Wednesday, 24 June 2015
Excise Tariff Amendment (Fuel Indexation) Bill 2015, Customs Tariff Amendment (Fuel Indexation) Bill 2015, Fuel Indexation (Road Funding) Special Account Bill 2015, Fuel Indexation (Road Funding) Bill 2015; Second Reading
I acknowledge the comments of my colleague Senator Day, particularly his comment that lowering speed limits is a lazy attempt at road safety. In reality, as we pay a lot in fuel excise and other road taxes, we could be focusing on building much better and safer roads—and I come from a rural area, so I get to see some shockers. I acknowledge the Greens commitment to public transport but I do not think they speak to the masses of country people who have to drive 20 or 30 minutes through potholes to get to their local point of public transport and then go home and replace tyres and suspension components because not enough money has been spent on roads.
I rise to speak on the Excise Tariff Amendment (Fuel Indexation) Bill 2015 and related bills. As a senator representing the Australian Motoring Enthusiast Party it would come as no surprise that I would have something to say on this issue. The bills currently before the Senate are similar to the 2014 package of bills which did not progress through the Senate. The bills currently before the Senate validate the Excise Tariff Proposal (No. 1) 2014 and the Customs Tariff Proposal (No. 1) 2014 which were tabled in the House of Representatives on 30 October 2014 to index fuel duty to the consumer price index from 10 November 2014. The legislation is expected to raise $3.6 billion over the five years to the end of 2018-19 and $23 billion over the next decade.
Given the similarities, I would like to spend a bit of time discussing the 2014 package of bills and how the proposed changes were received within the motoring community. The 2014 package of bills was referred to the Senate Economics Legislation Committee and the committee's report was tabled on 7 July 2014. Evidence presented to the committee can be grouped into three broad areas: (1) support for the indexation but with assurances that the tax credit arrangements would be taken into account and compensate for the increase in indexation; (2) support for the indexation but with additional funds raised to be dedicated to projects that go beyond road infrastructure; and (3) opposition to the package of bills because of concerns over the disproportionate adverse effects that an increasing petrol price could have on particular communities, lack of transparency and accountability associated with the Special Account and the potential to undermine the positive results stemming from the funds credited to the Special Account by withdrawing funds from other areas of road infrastructure. Some other arguments in favour of the proposed changes were that it would generate significant revenue, that the excise is not a new tax, that indexation works by maintaining the real value of existing taxes—so it is a tax—and that taxes on motor fuel are very low compared to other developed countries. For example, fuel tax in Germany is approximately three times as much as fuel tax in Australia—but we live in Australia, not Germany.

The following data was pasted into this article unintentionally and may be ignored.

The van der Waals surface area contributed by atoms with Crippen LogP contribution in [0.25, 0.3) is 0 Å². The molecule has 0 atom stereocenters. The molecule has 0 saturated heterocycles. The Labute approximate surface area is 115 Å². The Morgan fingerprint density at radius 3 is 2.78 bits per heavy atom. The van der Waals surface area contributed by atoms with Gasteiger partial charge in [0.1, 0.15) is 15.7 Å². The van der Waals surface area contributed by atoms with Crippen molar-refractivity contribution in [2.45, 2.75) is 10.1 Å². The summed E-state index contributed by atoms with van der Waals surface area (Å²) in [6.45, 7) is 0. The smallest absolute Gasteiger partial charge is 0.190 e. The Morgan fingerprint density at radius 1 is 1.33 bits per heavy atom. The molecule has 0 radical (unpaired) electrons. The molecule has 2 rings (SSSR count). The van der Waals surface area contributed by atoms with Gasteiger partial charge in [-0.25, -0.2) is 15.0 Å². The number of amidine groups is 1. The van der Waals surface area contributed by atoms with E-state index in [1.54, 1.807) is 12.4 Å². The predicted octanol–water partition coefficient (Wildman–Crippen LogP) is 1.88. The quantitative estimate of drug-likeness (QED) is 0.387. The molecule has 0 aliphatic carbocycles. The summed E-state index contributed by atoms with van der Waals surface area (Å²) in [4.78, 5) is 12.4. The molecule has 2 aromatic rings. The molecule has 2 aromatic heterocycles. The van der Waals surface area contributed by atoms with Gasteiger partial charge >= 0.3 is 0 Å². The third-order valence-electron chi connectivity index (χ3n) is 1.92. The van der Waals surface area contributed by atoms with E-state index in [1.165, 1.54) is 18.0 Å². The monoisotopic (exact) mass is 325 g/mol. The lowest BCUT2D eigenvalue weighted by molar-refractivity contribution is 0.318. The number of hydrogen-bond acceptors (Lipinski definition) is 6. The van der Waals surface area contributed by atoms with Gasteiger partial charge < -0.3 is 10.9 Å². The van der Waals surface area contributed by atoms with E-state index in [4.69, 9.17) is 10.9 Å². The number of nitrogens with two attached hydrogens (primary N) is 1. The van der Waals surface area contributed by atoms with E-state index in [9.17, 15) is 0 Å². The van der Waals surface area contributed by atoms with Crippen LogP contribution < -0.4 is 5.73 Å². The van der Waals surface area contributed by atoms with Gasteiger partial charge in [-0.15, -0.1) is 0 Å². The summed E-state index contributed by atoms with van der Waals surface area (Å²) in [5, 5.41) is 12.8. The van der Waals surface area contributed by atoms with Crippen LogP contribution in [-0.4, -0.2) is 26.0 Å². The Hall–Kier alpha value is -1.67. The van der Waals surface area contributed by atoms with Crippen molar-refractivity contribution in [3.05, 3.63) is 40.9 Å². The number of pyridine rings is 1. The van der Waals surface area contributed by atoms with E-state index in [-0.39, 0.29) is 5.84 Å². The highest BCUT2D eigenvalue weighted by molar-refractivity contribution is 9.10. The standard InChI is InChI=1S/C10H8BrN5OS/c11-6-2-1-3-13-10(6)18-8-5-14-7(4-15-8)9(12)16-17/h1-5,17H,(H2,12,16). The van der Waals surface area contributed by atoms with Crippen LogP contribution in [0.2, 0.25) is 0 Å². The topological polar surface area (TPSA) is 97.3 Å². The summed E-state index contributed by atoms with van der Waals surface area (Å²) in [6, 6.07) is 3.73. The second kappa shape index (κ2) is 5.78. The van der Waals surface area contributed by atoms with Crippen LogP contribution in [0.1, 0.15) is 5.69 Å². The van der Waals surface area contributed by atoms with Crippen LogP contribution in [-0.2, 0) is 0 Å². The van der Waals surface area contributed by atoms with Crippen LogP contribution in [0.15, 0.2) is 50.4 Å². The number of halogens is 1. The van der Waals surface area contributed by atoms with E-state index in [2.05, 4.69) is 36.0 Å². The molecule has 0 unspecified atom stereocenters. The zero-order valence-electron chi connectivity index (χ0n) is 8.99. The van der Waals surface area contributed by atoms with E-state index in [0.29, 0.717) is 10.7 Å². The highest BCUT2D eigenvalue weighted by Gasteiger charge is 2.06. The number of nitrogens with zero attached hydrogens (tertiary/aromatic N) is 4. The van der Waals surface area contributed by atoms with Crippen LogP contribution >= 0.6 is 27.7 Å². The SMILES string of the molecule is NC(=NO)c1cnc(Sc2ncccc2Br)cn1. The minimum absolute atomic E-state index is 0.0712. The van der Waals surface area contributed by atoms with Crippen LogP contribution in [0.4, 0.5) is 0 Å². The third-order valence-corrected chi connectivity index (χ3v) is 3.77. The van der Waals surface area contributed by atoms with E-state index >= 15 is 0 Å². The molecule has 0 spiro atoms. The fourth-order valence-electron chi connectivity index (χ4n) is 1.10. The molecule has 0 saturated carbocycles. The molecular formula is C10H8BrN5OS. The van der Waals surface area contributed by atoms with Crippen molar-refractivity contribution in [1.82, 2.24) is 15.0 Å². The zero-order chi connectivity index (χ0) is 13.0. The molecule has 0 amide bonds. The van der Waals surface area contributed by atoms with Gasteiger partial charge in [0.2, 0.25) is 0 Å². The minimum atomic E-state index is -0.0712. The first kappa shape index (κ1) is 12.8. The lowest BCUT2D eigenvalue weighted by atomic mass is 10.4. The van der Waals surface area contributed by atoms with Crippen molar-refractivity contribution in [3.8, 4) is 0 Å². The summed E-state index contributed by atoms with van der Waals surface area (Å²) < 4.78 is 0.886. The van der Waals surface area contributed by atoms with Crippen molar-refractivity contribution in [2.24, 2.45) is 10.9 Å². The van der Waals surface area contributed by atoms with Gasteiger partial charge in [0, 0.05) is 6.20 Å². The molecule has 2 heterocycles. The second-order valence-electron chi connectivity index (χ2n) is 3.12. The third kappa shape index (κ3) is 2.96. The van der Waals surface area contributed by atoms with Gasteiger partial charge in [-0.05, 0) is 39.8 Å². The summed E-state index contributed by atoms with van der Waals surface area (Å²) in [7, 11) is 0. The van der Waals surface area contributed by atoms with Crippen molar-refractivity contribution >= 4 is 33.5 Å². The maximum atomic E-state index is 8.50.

Arguments opposing the bill include that it will increase the cost of running a car. On average a motorist in Australia, as Senator Day pointed out, driving at around 10 to 11 litres of fuel per 100 kilometres, would need to fork out an extra $60 to $68 annually by the fourth year. If a motorist uses 60 litres a week, this would increase to an additional $142 annually by the fourth year. Not everybody drives one car, some families have more than one, and some people use a lot more than 60 litres of fuel per week. Indexation would hit low-income earners the most and, of course, those in rural and regional areas. The price impact of any increase will fall most heavily on households and users of light commercial vehicles used off-road—so not mining companies.